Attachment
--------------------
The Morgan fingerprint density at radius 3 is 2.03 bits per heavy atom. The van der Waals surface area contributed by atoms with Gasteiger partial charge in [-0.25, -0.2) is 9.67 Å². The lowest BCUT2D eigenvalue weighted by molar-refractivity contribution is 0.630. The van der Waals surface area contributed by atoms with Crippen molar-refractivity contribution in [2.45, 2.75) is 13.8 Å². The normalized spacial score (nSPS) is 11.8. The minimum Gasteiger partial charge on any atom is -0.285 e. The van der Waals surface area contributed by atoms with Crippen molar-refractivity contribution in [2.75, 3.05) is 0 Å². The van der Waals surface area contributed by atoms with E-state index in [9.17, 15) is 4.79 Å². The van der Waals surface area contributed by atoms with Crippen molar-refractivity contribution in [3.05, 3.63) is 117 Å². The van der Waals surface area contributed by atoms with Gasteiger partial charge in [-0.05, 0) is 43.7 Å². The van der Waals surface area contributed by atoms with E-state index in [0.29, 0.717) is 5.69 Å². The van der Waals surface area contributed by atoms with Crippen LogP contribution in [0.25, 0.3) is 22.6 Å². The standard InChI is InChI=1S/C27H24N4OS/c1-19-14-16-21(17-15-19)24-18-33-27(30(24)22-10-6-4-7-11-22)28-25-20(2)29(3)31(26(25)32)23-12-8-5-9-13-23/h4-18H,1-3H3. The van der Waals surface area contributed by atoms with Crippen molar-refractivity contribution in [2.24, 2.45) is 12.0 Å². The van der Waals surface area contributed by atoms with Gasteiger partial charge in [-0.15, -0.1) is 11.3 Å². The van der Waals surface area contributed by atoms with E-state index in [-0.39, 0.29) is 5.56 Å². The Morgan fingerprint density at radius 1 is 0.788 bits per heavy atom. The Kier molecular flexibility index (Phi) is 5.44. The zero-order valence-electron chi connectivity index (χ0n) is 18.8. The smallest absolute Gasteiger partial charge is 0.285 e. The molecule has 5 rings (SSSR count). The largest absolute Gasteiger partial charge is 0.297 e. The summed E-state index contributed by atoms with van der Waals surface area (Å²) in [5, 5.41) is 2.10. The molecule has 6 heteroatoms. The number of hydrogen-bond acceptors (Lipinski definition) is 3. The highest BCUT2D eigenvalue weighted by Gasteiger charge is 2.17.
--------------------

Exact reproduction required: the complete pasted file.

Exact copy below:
The Morgan fingerprint density at radius 3 is 2.03 bits per heavy atom. The van der Waals surface area contributed by atoms with Gasteiger partial charge in [-0.25, -0.2) is 9.67 Å². The lowest BCUT2D eigenvalue weighted by molar-refractivity contribution is 0.630. The van der Waals surface area contributed by atoms with Crippen molar-refractivity contribution in [2.45, 2.75) is 13.8 Å². The normalized spacial score (nSPS) is 11.8. The minimum Gasteiger partial charge on any atom is -0.285 e. The van der Waals surface area contributed by atoms with Crippen molar-refractivity contribution in [2.75, 3.05) is 0 Å². The van der Waals surface area contributed by atoms with E-state index in [9.17, 15) is 4.79 Å². The van der Waals surface area contributed by atoms with Crippen molar-refractivity contribution in [3.05, 3.63) is 117 Å². The van der Waals surface area contributed by atoms with Gasteiger partial charge in [-0.05, 0) is 43.7 Å². The van der Waals surface area contributed by atoms with E-state index in [0.29, 0.717) is 5.69 Å². The van der Waals surface area contributed by atoms with Crippen LogP contribution in [0.25, 0.3) is 22.6 Å². The standard InChI is InChI=1S/C27H24N4OS/c1-19-14-16-21(17-15-19)24-18-33-27(30(24)22-10-6-4-7-11-22)28-25-20(2)29(3)31(26(25)32)23-12-8-5-9-13-23/h4-18H,1-3H3. The van der Waals surface area contributed by atoms with Crippen molar-refractivity contribution in [2.24, 2.45) is 12.0 Å². The van der Waals surface area contributed by atoms with Gasteiger partial charge in [-0.15, -0.1) is 11.3 Å². The van der Waals surface area contributed by atoms with E-state index in [-0.39, 0.29) is 5.56 Å². The Morgan fingerprint density at radius 1 is 0.788 bits per heavy atom. The Kier molecular flexibility index (Phi) is 5.44. The zero-order valence-electron chi connectivity index (χ0n) is 18.8. The smallest absolute Gasteiger partial charge is 0.285 e. The molecule has 5 rings (SSSR count). The largest absolute Gasteiger partial charge is 0.297 e. The summed E-state index contributed by atoms with van der Waals surface area (Å²) in [5, 5.41) is 2.10. The molecule has 6 heteroatoms. The number of hydrogen-bond acceptors (Lipinski definition) is 3. The highest BCUT2D eigenvalue weighted by Gasteiger charge is 2.17.